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Review: RBG (Julie Cohen and Betsy West)

A figure so significant in American political history as Ruth Bader Ginsburg most certainly warrants a biodoc about them. And so it is that, in her later years, yet still a prominent voice of authority in the troubled U.S. political system, this remarkable woman receives hers in RBG, Julie Cohen and Betsy West's shamelessly hagiographic documentary that's arguably only as good as it is due to that undiluted reverence. Cohen and West bag an interview with their subject, and with many of those closest to her; their position thus allows for a moderate amount of self-reflection on Ginsburg's own part, though such subjectivity is largely negated by her customary reticence to air her opinions too candidly. Reverence, restraint, and a commitment to topicality and, therein, engagement - these are the qualities not of Ginsburg (necessarily) but of this movie, and it's arguably only as bad as it is due to them too.

I have no doubt that I know Justice Ginsburg better now than I did prior to watching this movie, though not in much depth. I have no doubt that I understand her history in the American legal system better now too, though not in much detail. RBG presents a casual, though exact, and carefully curated portrait of its subject, a 95-minute-odd overview of her life and career to date. At 85 years old herself, that's only just over a minute per year of that life, which Cohen and West attempt to make up for with sporadic specificity and a dedication to capturing the most seminal episodes, those that made Ginsburg the woman we now know and so broadly admire. This is a slick, standard documentary approach, one with considerable commercial appeal, but artistically vacuous, and counterproductively contributing to the perception of documentary as a staid, educational medium.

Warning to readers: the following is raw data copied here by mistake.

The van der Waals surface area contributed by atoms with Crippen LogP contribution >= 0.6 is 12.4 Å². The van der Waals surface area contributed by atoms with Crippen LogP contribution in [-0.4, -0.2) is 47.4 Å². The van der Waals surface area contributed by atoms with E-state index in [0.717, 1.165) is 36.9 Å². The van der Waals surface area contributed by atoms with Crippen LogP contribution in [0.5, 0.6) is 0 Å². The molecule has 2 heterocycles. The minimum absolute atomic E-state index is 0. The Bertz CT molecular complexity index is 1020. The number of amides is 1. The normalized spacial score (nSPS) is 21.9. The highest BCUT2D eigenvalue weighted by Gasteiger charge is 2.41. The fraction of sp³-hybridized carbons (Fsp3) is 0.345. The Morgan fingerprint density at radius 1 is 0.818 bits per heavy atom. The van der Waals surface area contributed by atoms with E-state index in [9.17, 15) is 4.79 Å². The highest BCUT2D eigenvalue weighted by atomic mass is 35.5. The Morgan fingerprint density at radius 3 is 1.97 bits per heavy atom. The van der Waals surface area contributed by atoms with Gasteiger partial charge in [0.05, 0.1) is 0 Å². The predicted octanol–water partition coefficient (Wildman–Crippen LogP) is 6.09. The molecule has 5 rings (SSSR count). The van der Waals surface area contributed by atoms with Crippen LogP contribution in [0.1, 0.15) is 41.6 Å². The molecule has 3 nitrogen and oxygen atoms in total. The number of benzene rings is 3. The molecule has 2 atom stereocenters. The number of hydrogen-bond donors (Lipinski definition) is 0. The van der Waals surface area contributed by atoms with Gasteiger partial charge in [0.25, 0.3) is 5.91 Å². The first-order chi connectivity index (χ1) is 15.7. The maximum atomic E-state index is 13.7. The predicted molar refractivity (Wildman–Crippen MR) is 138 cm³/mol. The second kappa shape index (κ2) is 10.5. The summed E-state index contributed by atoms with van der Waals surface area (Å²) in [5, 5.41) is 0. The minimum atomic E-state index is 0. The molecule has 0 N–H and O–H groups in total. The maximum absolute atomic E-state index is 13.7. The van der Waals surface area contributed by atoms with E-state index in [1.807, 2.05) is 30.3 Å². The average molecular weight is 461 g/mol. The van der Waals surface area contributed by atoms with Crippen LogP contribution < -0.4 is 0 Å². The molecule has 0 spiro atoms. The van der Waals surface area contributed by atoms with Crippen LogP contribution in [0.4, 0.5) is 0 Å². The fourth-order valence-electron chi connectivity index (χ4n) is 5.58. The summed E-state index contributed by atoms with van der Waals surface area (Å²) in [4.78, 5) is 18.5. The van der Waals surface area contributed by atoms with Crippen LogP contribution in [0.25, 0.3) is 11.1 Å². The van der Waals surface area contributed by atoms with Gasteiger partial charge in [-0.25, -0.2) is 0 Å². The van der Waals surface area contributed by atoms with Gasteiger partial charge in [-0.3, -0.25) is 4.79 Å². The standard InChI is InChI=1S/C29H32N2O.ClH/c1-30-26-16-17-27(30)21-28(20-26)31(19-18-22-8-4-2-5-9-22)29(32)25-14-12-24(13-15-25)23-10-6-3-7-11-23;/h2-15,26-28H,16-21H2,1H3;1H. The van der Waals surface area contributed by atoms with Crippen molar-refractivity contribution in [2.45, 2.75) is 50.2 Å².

Thus, as diverting as this movie may be, it's wholly lacking in idiosyncratic content, or indeed anything to merit a second viewing. That's not strictly a criticism, but it's no endorsement either. Perhaps RBG's most notable moments occur when it grapples with the justice's peculiar, unexpected status in contemporary popular culture as a woman of increasingly defiant liberalism and protest against the dangerous strains of movement in her country's divided society; there's plentiful theoretical, cultural and sociological inquiry to be conducted here, yet Cohen and West resort to cringeworthy glorification of Ginsburg as a 'rock star', a moment of tone-deaf White Feminism that ought to come with its own Sara Bareilles soundtrack. This is the biodoc, the supposed defining document on the legacy of a figure so significant as Ruth Bader Ginsburg. If nothing else, I guess she seems to think it's pretty cute.

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